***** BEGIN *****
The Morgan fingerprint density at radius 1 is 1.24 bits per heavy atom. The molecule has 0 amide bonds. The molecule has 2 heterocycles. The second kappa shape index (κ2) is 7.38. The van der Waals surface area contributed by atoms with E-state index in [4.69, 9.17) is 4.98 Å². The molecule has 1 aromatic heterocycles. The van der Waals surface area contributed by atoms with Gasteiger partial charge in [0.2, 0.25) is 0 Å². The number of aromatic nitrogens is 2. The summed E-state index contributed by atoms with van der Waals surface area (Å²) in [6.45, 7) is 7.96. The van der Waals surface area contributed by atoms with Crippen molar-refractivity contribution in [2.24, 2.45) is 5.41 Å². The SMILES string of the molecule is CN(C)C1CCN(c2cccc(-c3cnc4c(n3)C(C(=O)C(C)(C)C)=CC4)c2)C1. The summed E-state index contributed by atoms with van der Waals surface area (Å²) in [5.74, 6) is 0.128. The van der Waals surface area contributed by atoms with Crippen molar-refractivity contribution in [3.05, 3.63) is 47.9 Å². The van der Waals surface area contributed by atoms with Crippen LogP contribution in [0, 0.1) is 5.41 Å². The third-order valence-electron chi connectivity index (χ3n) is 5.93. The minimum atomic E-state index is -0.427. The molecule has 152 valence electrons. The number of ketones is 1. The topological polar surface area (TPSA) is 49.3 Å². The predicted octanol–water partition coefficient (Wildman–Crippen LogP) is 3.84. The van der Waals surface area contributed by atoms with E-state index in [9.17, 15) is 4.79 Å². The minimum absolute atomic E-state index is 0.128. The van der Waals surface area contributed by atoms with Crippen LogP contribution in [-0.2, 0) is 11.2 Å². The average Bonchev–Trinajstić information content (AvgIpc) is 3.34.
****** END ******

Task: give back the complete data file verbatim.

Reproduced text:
The Morgan fingerprint density at radius 1 is 1.24 bits per heavy atom. The molecule has 0 amide bonds. The molecule has 2 heterocycles. The second kappa shape index (κ2) is 7.38. The van der Waals surface area contributed by atoms with E-state index in [4.69, 9.17) is 4.98 Å². The molecule has 1 aromatic heterocycles. The van der Waals surface area contributed by atoms with Gasteiger partial charge in [0.2, 0.25) is 0 Å². The number of aromatic nitrogens is 2. The summed E-state index contributed by atoms with van der Waals surface area (Å²) in [6.45, 7) is 7.96. The van der Waals surface area contributed by atoms with Crippen molar-refractivity contribution in [2.24, 2.45) is 5.41 Å². The SMILES string of the molecule is CN(C)C1CCN(c2cccc(-c3cnc4c(n3)C(C(=O)C(C)(C)C)=CC4)c2)C1. The summed E-state index contributed by atoms with van der Waals surface area (Å²) in [5.74, 6) is 0.128. The van der Waals surface area contributed by atoms with Crippen molar-refractivity contribution in [3.05, 3.63) is 47.9 Å². The van der Waals surface area contributed by atoms with Crippen LogP contribution in [0, 0.1) is 5.41 Å². The third-order valence-electron chi connectivity index (χ3n) is 5.93. The minimum atomic E-state index is -0.427. The molecule has 152 valence electrons. The number of ketones is 1. The topological polar surface area (TPSA) is 49.3 Å². The predicted octanol–water partition coefficient (Wildman–Crippen LogP) is 3.84. The van der Waals surface area contributed by atoms with E-state index in [9.17, 15) is 4.79 Å². The minimum absolute atomic E-state index is 0.128. The van der Waals surface area contributed by atoms with Crippen LogP contribution in [-0.2, 0) is 11.2 Å². The average Bonchev–Trinajstić information content (AvgIpc) is 3.34.